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Monday 6 July 2015

Andy Murray’s hotel serving wines at huge markups

23rd June, 2014 by Neal Baker

As Andy Murray today serves up the first shots of his Wimbledon Championship defence, it has been revealed that he is serving up something a little less impressive in his newly-opened hotel — where the selection of wines are being poured for guests at up to six times their retail value.

Andy_Murray_ForehandThe Daily Mail reports that the Cromlix hotel in Stirling, which the tennis ace bought in 2013 and opened in April this year, has been criticised by wine industry insiders for its eye-watering drinks prices.

It is revealed that one bottle of sweet wine is being sold at around six times its high street cost, while the most expensive wine on the menu is available at a five-star London hotel for £800 less than at the Cromlix.

A bottle of Pol Roger Cuvee Winston Churchill 2000 – a predecessor to the newly launched 2002 vintage that the drinks business recently reported on – comes in at £425 at the Cromlix, but is just £275 at the Gleneagles Hotel in Perthshire 14 miles away.

Maggy Smith, owner of Edinburgh Wine School and a committee member of the Scottish Wine Society, said: “These prices are very high. They are obviously using his celebrity, which is a shame.

“A markup of about three times the retail value is quite common, but some of these are just over the top. Maybe if Andy doesn’t know about it this will draw his attention to the prices and they will change them.”

Murray bought the hotel after it hosted the wedding reception for the marriage of his brother and fellow tennis player Jamie Murray to Columbian actress Alejandra

Andy told CNN recently, “It wasn’t something I’d thought about but I came here for my brother’s wedding and about six months to a year later we were told that the hotel was going out of business,” Murray told CNN’s Open Court.

“The property was for sale and it’s five minutes from my house — I thought it would be a nice thing to do.”

Responding to the revelations, Graeme Green, general manager at the Cromlix, said: “We offer guests over 350 wines selected from eight suppliers to cater for a variety of tastes and prices, with house wine available from £7 a glass or £24 a bottle.

“Our restaurant offers fantastic value, with three course lunch at £26.50 and three course dinner for £29.50. Prices, along with customer feedback, are regularly reviewed by the team.”


4 Responses to “Andy Murray’s hotel serving wines at huge markups”

  1. Robert Dale says:

    Surely it’s not necessary for an independent on-trade outlet to carry ANY wines which can be found in the High Street. By doing so, they are simply inviting criticism and making them appear greedy.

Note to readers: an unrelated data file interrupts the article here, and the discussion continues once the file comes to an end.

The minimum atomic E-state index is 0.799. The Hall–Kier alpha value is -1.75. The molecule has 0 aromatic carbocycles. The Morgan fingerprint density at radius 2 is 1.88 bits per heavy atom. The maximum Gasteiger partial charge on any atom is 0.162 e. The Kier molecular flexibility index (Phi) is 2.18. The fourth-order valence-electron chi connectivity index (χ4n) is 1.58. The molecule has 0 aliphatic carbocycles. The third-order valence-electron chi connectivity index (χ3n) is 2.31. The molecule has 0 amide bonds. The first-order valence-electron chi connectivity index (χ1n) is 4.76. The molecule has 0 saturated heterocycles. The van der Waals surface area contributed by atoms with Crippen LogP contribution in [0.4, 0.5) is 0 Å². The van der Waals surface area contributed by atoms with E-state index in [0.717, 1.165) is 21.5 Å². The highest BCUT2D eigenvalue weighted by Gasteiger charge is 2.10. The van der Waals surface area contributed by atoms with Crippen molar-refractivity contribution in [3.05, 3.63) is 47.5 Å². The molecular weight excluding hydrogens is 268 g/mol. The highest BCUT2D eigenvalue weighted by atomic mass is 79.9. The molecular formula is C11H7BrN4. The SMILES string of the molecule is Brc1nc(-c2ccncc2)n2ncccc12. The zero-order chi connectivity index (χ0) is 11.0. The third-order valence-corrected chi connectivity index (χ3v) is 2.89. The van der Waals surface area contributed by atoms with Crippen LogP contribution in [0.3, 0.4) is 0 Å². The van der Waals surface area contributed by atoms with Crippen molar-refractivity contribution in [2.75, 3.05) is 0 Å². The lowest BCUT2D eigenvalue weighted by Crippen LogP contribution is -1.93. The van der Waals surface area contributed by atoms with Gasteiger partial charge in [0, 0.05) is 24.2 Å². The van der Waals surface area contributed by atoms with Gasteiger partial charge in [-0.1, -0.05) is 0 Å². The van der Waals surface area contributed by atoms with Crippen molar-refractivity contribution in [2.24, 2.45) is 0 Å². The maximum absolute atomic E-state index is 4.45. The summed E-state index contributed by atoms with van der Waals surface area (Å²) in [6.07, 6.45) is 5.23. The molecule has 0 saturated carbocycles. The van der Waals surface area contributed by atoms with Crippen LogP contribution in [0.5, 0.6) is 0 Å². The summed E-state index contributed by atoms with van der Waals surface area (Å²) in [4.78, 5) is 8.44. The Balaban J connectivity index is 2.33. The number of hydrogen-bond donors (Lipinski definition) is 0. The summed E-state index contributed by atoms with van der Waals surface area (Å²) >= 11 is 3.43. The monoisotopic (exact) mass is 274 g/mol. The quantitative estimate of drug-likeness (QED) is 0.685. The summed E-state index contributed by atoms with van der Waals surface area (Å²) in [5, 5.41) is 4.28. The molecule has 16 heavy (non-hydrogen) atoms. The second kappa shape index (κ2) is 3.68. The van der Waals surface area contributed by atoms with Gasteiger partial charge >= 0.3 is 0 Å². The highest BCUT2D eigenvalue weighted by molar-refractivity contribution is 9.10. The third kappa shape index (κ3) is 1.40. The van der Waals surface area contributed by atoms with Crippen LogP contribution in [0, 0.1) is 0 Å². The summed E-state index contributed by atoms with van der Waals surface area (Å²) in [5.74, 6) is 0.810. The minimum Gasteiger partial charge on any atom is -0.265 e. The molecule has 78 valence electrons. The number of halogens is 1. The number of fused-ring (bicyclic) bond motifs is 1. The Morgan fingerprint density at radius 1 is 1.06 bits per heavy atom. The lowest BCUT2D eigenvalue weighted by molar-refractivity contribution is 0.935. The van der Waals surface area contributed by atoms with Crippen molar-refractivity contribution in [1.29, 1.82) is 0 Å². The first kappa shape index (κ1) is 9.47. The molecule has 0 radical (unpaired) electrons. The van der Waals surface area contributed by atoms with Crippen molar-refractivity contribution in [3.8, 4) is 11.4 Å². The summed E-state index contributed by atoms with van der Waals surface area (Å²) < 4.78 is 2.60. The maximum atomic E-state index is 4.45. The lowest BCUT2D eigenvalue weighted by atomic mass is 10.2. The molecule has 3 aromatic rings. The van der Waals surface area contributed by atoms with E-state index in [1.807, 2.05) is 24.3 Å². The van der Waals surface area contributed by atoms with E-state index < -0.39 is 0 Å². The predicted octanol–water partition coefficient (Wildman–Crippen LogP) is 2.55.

Independent restaurants and hotels should stick to Independent Wine Merchants, and ensure that their selections do not include anything which their customers might find in Supermarkets and/or High Street outlets.

  2. John Brownsdon MW says:

    Robert Dale is right, but £24 a bolttle for house wine is very much over the top irrespective of the luxury of the venue.

  3. I am a wine importer and broker with almost 48 years’ in our wonderful albeit competitive trade. I have not researched the Cromlix Hotel’s wine list in Stirling but I visited the venue some twenty years ago. Robert and John are absolutely correct with their respective comments. They are trade colleagues with much sagacity and experience in this field. It is easy to purchase or even ship pallets of mixed house wines and therefore at considerable saving to the hotel. Attractive red, white, and rosé wines from individual estates should be priced at no more than £15 per bottle and still showing a favorable return on cost. £24 per bottle for house wines is a huge disincentive especially on the catering front for functions, weddings, etc. Andy, please look into this as a matter of urgency with your sommelier! Good luck all round for the future! Mark Harrison

  4. It is also possible that the house selection has been chosen with quality in mind: there are many luxury establishments that simply do not sell anything under £20.
    You may not agree with the policy but you must realize that a wine sold for £15 in a restaurant buys you very little wine and a whole lot of unwanted accessories: taxes; packaging; transport costs; margins for producer and restaurant…
    I personally rather go out less often and enjoy a proper glass with my meal.

    P.S. I do agree with the catering comment though – but I’m sure they have a separate line of beverages for banquets

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